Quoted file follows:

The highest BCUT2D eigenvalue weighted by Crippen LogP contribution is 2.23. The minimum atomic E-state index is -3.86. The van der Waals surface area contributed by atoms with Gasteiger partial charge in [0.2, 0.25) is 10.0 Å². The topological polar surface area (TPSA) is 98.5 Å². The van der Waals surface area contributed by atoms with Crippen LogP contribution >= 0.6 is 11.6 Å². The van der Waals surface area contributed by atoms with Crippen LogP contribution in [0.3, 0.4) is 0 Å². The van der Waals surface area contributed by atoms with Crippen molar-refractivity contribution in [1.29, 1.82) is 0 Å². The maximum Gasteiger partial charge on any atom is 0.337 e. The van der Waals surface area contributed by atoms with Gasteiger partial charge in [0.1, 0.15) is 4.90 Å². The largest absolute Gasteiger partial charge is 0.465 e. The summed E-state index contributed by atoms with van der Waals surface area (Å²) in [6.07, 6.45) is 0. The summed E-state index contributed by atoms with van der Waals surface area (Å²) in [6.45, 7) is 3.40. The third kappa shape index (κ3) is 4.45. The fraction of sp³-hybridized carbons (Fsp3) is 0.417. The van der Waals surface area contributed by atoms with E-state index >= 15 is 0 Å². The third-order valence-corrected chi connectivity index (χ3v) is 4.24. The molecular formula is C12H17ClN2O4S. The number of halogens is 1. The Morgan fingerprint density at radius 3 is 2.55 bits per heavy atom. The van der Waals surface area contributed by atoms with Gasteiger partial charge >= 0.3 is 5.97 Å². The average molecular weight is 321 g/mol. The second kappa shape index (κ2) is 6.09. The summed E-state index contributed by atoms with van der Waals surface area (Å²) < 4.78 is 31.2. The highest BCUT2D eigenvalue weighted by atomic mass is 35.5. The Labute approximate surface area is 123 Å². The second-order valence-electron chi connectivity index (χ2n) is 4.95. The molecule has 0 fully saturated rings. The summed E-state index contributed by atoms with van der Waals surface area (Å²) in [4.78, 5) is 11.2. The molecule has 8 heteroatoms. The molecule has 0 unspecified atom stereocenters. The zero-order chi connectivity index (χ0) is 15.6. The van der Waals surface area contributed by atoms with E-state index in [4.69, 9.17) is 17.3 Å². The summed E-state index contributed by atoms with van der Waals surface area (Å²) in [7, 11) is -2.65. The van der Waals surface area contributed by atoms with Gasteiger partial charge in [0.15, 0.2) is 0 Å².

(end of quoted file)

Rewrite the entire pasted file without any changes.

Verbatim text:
The highest BCUT2D eigenvalue weighted by Crippen LogP contribution is 2.23. The minimum atomic E-state index is -3.86. The van der Waals surface area contributed by atoms with Gasteiger partial charge in [0.2, 0.25) is 10.0 Å². The topological polar surface area (TPSA) is 98.5 Å². The van der Waals surface area contributed by atoms with Crippen LogP contribution >= 0.6 is 11.6 Å². The van der Waals surface area contributed by atoms with Crippen LogP contribution in [0.3, 0.4) is 0 Å². The van der Waals surface area contributed by atoms with Crippen molar-refractivity contribution in [1.29, 1.82) is 0 Å². The maximum Gasteiger partial charge on any atom is 0.337 e. The van der Waals surface area contributed by atoms with Gasteiger partial charge in [0.1, 0.15) is 4.90 Å². The largest absolute Gasteiger partial charge is 0.465 e. The summed E-state index contributed by atoms with van der Waals surface area (Å²) in [6.07, 6.45) is 0. The summed E-state index contributed by atoms with van der Waals surface area (Å²) in [6.45, 7) is 3.40. The third kappa shape index (κ3) is 4.45. The fraction of sp³-hybridized carbons (Fsp3) is 0.417. The van der Waals surface area contributed by atoms with E-state index >= 15 is 0 Å². The third-order valence-corrected chi connectivity index (χ3v) is 4.24. The molecular formula is C12H17ClN2O4S. The number of halogens is 1. The Morgan fingerprint density at radius 3 is 2.55 bits per heavy atom. The van der Waals surface area contributed by atoms with Gasteiger partial charge >= 0.3 is 5.97 Å². The average molecular weight is 321 g/mol. The second kappa shape index (κ2) is 6.09. The summed E-state index contributed by atoms with van der Waals surface area (Å²) < 4.78 is 31.2. The highest BCUT2D eigenvalue weighted by atomic mass is 35.5. The Labute approximate surface area is 123 Å². The second-order valence-electron chi connectivity index (χ2n) is 4.95. The molecule has 0 fully saturated rings. The summed E-state index contributed by atoms with van der Waals surface area (Å²) in [4.78, 5) is 11.2. The molecule has 8 heteroatoms. The molecule has 0 unspecified atom stereocenters. The zero-order chi connectivity index (χ0) is 15.6. The van der Waals surface area contributed by atoms with E-state index in [4.69, 9.17) is 17.3 Å². The summed E-state index contributed by atoms with van der Waals surface area (Å²) in [7, 11) is -2.65. The van der Waals surface area contributed by atoms with Gasteiger partial charge in [0.15, 0.2) is 0 Å².